Stefanie Eskander (Mattel Doll Designer) Interview (2010) by RainbowBrite.Co.Uk

How did you come up with Moonglow?

Stefanie Eskander: We were charged with coming up with some new colors & characters to extend the line, and I thought a light colored, pastel doll would be fabulous... with iridescent colors, and pastel accents.. Originally the doll had white hair! I'll be no one knows that! But my idea for the white hair (I thought it would look more like moonlight that way) was overridden by our management... they thought the white hair would make her look like an old lady! In retrospect, I think they were right. So, other than the hair color, Moonglow looks just like the prototype.

Being the designer of Moonglow, many fans want to know, how was her name correctly spelled? With or without a "w"?

Stefanie Eskander: Definitely a 'w' on Moonglow. Naming toys is a very lengthy & difficult process. All kinds of legal searches & clearances need to be made. The names are trademarked. We often name toys one thing, only later on, before release, discover that the name didn't clear legal, and we have to re-name it. Recently I was involved in this situation at another company, where we had our packaging all printed with one name, when we discovered another toy company was releasing something with a similar name. We changed it, even though it wasn't identical.

Did you develop any of the character's back story or design outside of the doll?

Stefanie Eskander: I've noticed that there are many toy lovers of all types who have really gotten into the stories & characters of various toys. As toy designers, we often don't know or didn't follow all the various media versions of our toys. We were too busy designing and trying to come up with unique ideas and innovative product. I rarely watched any of the animated series based on our toys, and honestly, don't really know or care much about the minute of the characters: why one version of a doll had a pink colored belt, and another version had a silver. Most often the discrepancies in toys are based on mundane production issues: cost, availability of material, etc.

Do you have any sketches of the doll?

Stefanie Eskander: I WISH I had sketches. One of the things about the toy industry is that it is very secretive, for good reason. We are obligated to keep our trade secrets, and other details to ourselves, because of the very real danger of having the information leak to our competitors. Because of this, when a person leaves one toy company to go to another, they are pretty much escorted right out the door. There is no 'two weeks notice' in the toy biz. For that reason, each time I left one toy company (with the exception of going from Fisher-Price back to Mattel- since Mattel now owned FP) there was no time to get sketches. In fact, it was highly frowned upon to take anything out the door when you left. I do have a few random drawings I did through the years, but I never used them in any way except to put them in my portfolio after a certain length of time passed to avoid any confidentiality issues. One toy I designed that was for awhile, quite a collector's item was the Jem Pet Llama. I have my original sketches, and some early engineering models. Then, a few years ago, a cache of these llamas was found somewhere, and now they aren't very collectible anymore. Oh well, how fleeting is fame!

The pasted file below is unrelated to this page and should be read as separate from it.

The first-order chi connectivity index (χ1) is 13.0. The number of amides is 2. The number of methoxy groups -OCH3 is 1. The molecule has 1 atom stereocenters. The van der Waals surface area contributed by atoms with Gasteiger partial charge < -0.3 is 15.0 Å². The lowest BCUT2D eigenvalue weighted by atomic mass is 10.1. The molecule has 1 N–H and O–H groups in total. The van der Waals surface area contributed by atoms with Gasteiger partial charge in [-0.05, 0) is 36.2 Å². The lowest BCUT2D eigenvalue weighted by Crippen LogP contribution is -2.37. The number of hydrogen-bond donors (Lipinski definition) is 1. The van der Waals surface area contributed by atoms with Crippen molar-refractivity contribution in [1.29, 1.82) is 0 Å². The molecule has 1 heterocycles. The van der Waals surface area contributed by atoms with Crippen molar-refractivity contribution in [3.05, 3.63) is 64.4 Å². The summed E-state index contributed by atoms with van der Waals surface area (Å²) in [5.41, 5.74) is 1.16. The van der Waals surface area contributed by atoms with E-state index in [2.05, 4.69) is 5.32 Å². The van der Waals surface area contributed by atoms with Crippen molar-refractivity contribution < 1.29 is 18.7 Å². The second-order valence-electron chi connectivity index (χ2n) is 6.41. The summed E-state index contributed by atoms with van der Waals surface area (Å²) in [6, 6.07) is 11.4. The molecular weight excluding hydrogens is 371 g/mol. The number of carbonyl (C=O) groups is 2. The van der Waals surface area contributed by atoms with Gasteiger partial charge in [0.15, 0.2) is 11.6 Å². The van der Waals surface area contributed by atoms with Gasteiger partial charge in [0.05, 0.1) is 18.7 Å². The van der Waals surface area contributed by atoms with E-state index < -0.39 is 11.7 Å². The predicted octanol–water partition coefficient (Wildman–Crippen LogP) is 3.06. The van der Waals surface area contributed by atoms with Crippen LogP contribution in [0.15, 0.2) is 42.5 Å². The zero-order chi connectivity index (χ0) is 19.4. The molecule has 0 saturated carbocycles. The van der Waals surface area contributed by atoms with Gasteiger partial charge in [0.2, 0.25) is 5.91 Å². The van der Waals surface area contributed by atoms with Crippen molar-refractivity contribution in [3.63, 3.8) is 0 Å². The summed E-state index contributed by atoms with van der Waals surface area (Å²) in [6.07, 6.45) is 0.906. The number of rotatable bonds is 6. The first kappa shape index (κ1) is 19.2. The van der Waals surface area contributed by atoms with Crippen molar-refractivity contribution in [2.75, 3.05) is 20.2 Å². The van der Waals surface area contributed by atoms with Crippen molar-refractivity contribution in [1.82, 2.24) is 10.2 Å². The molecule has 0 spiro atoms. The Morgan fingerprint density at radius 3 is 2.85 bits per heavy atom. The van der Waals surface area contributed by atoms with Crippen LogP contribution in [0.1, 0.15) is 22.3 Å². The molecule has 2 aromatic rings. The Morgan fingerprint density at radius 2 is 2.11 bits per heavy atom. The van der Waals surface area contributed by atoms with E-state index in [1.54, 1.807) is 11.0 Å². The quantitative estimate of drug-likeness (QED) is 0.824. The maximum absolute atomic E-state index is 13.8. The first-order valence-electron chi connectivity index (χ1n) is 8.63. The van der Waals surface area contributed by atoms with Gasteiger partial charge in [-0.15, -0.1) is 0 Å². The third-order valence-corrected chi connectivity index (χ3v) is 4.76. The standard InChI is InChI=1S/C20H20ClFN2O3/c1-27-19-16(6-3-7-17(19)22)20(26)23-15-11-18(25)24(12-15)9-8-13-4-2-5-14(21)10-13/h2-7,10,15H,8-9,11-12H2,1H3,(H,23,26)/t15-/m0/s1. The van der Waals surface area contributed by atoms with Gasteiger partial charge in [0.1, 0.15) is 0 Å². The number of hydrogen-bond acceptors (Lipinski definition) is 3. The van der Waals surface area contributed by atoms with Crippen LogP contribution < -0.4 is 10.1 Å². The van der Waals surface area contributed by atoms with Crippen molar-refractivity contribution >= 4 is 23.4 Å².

Did you hand make your prototypes or did you sketch and someone else make them?

Stefanie Eskander: We have our own sample-makers at Mattel. Sample-makers are seamstresses who sew the samples we design. Designers don't usually sew their own samples, it's a better use of time & resources for the sample-makers to do it for us. So, I would give the sample-maker color drawings, and probably swatches of fabric, and they would make it exactly as I drew it. Mattel also has their own rooters, who root the doll hair. Since we were working with yarn, it was a bit different, but as I recall, the rooters also sewed the yarn hair for our prototypes. Since we also designed the doll faces, our face design department would paint the doll heads to our specs. Since we were using existing head molds for RB, I didn't need to start from scratch on heads. Our prototypes looked almost exactly like the production dolls. The only thing I can remember that was different, was the holographic glitter label on the belt of the outfit was sticky-back on the sample, and in production, it was sewn on. And as I mentioned before, my original design had white hair. When the prototype was made it had the peach colored hair Sample-makers are very clever in how they construct the dolls, clothing, bodies, etc. Reinforcement is totally normal, sometimes by the time a product gets into production, we have to eliminate some of these quality touches for cost reasons.

Thank you to Mrs Eskander for her insight in to what went on Behind the Scenes at Mattel, and we look forward to speaking to you again in the future!

Images courtesy of Mrs. Eskander
Interview Content © 2010 RainbowBrite.Co.Uk, / www.RainbowBrite.Us